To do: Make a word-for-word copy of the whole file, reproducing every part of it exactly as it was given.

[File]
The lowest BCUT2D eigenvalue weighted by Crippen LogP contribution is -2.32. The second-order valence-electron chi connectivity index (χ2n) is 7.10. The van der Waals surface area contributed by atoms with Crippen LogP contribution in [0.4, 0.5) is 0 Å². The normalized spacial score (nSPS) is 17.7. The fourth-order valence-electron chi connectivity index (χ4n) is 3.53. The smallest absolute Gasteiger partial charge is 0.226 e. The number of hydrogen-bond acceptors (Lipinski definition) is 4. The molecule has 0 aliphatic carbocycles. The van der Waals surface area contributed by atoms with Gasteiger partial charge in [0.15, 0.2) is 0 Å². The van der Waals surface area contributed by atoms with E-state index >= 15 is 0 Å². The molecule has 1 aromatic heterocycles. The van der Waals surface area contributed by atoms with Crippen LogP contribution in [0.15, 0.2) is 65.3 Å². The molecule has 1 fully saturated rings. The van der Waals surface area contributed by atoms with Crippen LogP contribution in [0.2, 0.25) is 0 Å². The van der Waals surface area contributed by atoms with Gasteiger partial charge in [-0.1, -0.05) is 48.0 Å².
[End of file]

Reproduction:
The lowest BCUT2D eigenvalue weighted by Crippen LogP contribution is -2.32. The second-order valence-electron chi connectivity index (χ2n) is 7.10. The van der Waals surface area contributed by atoms with Crippen LogP contribution in [0.4, 0.5) is 0 Å². The normalized spacial score (nSPS) is 17.7. The fourth-order valence-electron chi connectivity index (χ4n) is 3.53. The smallest absolute Gasteiger partial charge is 0.226 e. The number of hydrogen-bond acceptors (Lipinski definition) is 4. The molecule has 0 aliphatic carbocycles. The van der Waals surface area contributed by atoms with Gasteiger partial charge in [0.15, 0.2) is 0 Å². The van der Waals surface area contributed by atoms with E-state index >= 15 is 0 Å². The molecule has 1 aromatic heterocycles. The van der Waals surface area contributed by atoms with Crippen LogP contribution in [0.15, 0.2) is 65.3 Å². The molecule has 1 fully saturated rings. The van der Waals surface area contributed by atoms with Crippen LogP contribution in [0.2, 0.25) is 0 Å². The van der Waals surface area contributed by atoms with Gasteiger partial charge in [-0.1, -0.05) is 48.0 Å².